DC 37 union backs Councilman Donovan Richards for Queens borough president

City Councilman Donovan Richards, chair of the public safety committee, is pictured at a city council hearing on June 13, 2018. (Jefferson Siegel/New York Daily News)

This article originally appeared in the New York Daily News on Jan. 6, 2020.

The city’s largest public employee union endorsed Councilman Donovan Richards for Queens borough president on Monday, promising a boost for the pol from thousands of its members.

District Council 37 has some 46,000 members, retirees and their family who live in Queens, where a special election for borough president will be held March 24.

“Our support is going to make a significant difference in this race,” DC 37 executive director Henry Garrido said in a statement, noting Richards has served his constituents in Southeast Queens and the Rockaways “with distinction.”

“He has labored tirelessly for improved public safety and more affordable housing in his district,” Garrido said. “We believe that he will take this level of energy and commitment to Queens Borough Hall.”

DC 37 represents social service and child care workers, hospital staff and maintenance employees, among other titles.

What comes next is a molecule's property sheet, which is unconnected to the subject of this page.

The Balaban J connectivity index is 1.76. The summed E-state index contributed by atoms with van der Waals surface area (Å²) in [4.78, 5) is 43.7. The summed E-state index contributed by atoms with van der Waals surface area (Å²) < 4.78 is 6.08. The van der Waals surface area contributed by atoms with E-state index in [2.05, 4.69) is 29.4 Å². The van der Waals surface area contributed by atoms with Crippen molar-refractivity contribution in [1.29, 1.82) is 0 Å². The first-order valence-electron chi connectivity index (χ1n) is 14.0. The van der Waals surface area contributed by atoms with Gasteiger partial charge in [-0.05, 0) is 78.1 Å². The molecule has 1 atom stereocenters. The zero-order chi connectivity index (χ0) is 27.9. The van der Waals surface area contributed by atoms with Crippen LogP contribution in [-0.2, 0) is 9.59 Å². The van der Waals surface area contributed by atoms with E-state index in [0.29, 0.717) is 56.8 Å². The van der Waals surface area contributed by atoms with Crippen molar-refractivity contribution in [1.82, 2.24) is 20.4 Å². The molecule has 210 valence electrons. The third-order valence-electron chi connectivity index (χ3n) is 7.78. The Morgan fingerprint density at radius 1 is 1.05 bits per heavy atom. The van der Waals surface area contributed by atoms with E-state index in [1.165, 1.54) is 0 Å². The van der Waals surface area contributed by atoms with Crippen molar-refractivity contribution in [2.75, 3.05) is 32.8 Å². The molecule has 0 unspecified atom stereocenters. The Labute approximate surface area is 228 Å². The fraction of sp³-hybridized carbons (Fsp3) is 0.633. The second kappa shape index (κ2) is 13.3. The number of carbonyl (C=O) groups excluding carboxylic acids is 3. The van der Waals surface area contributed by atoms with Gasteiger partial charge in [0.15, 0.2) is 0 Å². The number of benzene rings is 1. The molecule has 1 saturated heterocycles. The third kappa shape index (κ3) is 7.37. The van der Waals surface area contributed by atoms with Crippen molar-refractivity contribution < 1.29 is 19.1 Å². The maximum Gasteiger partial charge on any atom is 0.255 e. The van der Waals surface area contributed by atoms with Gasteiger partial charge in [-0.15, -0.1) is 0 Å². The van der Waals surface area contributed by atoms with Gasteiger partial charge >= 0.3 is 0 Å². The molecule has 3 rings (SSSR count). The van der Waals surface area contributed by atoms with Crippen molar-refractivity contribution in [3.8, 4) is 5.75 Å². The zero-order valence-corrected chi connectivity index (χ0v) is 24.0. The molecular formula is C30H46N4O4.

Richards said he was proud to have DC 37’s support given how hard the union “works to protect their members and advocate for the rights of workers.”

“For many of our families, labor unions are the path to the middle class and the dream of home ownership,” Richards said. “As Queens Borough President I’ll always ensure that the issues of organized labor and the concerns of working men and women are part and parcel to our comprehensive solutions.”

There are five other candidates vying to replace former BP and current Queens district attorney Melinda Katz.

Councilmen Jimmy Van Bramer and Costa Constantinides, former Councilwoman Elizabeth Crowley, police reform advocate Anthony Miranda and longtime Queens prosecutor James Quinn are also running for borough president.

After the March special election, which will temporarily fill the seat, there will also be a June primary and a November general election to see who will be BP during the final year of Katz’ term, 2021. There will also be a primary and general election next year for a full, four-year term starting in January 2022.

This article originally appeared in the New York Daily News on Jan. 6, 2020.

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